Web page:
By Tofik Dibi
Translated by Nicolaas P. Barr
Introduction by Nicolaas P. Barr

Subjects: Memoir, Queer Studies, Islam, Lesbian / Gay Studies, Religion And Politics
Series: SUNY series in Queer Politics and Cultures
Paperback : 9781438481302, 143 pages, January 2021

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The gripping memoir of a young man’s struggle with his sexuality and Muslim identity, culminating in his rise to the Dutch Parliament.


From a young age, Tofik Dibi feels "it"—a spirit, or djinn, that follows him everywhere. Where "it" goes, "they" go—his classmates, his colleagues, all the people who fear and hate "it," his homosexuality.

The son of Moroccan immigrants, Dibi was elected to the Dutch Parliament in 2006 at just twenty-six years old. During his six years in office, he fought for the equal rights of Dutch Muslims against a political elite that cast them as misogynists, homophobes, and, after 9/11, terrorists. But Dibi himself never came out publicly as queer—until he wrote Djinn. A bestseller upon its publication in Dutch in 2015, it tells the poignant, at times heartbreaking, story of Dibi's coming-of-age as a gay Muslim man with humor and grace. From his Amsterdam childhood to his experiences in New York City clubs and internet chatrooms to his unlikely political ascent, Djinn explores contemporary issues of race, religion, sexuality, and human rights in and beyond Europe. Yet it also promises readers who may not see themselves reflected in popular culture—like Dibi as a young man—an all-too-rare sense of visibility and recognition.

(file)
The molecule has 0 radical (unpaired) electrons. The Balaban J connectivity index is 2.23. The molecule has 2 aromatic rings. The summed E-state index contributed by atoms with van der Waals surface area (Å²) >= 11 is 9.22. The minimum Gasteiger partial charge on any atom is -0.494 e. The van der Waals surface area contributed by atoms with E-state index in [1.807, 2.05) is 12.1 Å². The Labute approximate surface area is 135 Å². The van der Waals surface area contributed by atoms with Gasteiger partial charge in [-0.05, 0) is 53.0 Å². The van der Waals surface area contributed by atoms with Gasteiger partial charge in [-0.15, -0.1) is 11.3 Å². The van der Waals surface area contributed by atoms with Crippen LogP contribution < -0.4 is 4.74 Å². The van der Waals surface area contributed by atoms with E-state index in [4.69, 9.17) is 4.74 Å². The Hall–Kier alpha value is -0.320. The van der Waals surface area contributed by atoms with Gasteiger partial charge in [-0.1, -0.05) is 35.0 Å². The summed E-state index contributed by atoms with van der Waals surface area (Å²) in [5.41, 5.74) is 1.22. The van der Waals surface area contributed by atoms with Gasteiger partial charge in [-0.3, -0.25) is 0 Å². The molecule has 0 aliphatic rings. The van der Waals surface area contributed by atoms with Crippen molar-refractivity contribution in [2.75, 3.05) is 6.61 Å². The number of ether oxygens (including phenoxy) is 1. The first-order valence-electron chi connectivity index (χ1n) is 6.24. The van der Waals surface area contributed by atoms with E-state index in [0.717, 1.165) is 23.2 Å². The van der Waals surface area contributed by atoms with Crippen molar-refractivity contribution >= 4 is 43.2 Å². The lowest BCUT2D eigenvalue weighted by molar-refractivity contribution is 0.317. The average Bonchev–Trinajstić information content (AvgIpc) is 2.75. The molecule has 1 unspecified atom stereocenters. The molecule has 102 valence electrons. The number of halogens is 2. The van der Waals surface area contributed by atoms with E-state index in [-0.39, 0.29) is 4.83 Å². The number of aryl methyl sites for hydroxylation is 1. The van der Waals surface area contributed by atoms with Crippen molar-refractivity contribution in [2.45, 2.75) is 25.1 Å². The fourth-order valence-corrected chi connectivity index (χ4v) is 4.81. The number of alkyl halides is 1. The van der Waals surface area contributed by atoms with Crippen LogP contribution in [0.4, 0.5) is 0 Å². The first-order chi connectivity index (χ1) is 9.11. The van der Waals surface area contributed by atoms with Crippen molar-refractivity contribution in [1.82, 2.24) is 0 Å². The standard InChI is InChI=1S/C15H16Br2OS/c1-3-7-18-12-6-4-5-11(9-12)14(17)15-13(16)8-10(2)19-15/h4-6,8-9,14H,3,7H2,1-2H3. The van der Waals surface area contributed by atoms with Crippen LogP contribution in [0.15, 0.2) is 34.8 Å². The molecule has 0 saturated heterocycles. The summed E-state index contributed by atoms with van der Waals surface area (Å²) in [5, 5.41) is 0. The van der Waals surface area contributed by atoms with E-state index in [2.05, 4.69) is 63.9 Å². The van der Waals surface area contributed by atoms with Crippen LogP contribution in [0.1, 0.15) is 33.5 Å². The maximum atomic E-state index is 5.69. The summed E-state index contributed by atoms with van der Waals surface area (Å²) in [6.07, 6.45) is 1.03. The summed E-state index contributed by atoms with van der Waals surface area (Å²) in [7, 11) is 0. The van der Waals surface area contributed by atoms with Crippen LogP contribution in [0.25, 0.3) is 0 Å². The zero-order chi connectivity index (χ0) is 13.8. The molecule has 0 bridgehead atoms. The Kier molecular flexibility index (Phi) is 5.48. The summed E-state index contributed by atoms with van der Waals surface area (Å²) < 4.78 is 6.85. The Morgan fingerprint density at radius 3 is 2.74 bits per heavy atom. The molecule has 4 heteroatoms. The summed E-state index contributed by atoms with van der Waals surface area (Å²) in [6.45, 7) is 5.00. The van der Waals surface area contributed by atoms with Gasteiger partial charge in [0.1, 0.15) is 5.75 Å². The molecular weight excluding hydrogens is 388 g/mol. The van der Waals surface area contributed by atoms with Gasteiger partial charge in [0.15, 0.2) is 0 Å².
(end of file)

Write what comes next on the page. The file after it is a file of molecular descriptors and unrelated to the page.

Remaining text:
Tofik Dibi is an author and playwright who served as Member of Parliament in the Netherlands from 2006 to 2012. Nicolaas P. Barr teaches in the Department of Comparative History of Ideas at the University of Washington.


"Djinn powerfully conveys Dibi's struggle with his sexuality as well as shedding a critical light on xenophobia and islamophobia in the Netherlands." — The Low Countries

"…[an] excellent memoir … Dibi shatters stereotypes with this punchy, raw chronicle." — Publishers Weekly

"…this book comes to us in English, gracefully translated by Nicolaas P. Barr, who also opens the book with an admirable introduction. This memoir serves as a coming out for Dibi as a gay man, but is also his debut as a writer. He, his whole self, and his writing are made accessible to a much larger world than he previously reached … Ultimately, the meaning of the text lives inside the reader, whose experiences and individuality color everything that is read, whether it be a religious text or another person's memoir. Dibi's book, then, turns into an homage to the written word and to translation itself; to what we say, how we say it, and to whom." — Asymptote

"Djinn is a creation tale of a search for compassion. As Tofik Dibi reaches out to 'my brothers and sisters beyond borders,' releasing his inner emotions and fears, he underscores the power of a tale well told to bring disregarded people together—if they see their own images reflected." — Woven Tale Press

"A brave contemporary voice: queer, Muslim, and unapologetic." — Femke Halsema, Mayor of Amsterdam, the Netherlands

"A courageous personal story that is so much more. Dibi's Djinn offers us a window through which we see how complex it can be to be gay in a Muslim community and how hard it is to be gay and Muslim in western societies. A contemporary must read for understanding the intertwining of religious belonging, societal expectations, and sexual identities. And a guide for those in need of support and love." — Niels Spierings, Radboud University

"Djinn is an impressive memoir that shatters the stereotypical image of the Dutch Moroccan man. It's funny, gritty, sincere, and very touching." — Nadia Bouras, Leiden University

"This important book provides not only a firsthand account of the coming-of-age of a queer Muslim—a contested identity to say the least—but also offers a much-needed exploration of the racism and Islamophobia behind the celebratory narrative of Dutch neoliberal multiculturalism." — Fatima El-Tayeb, author of European Others: Queering Ethnicity in Postnational Europe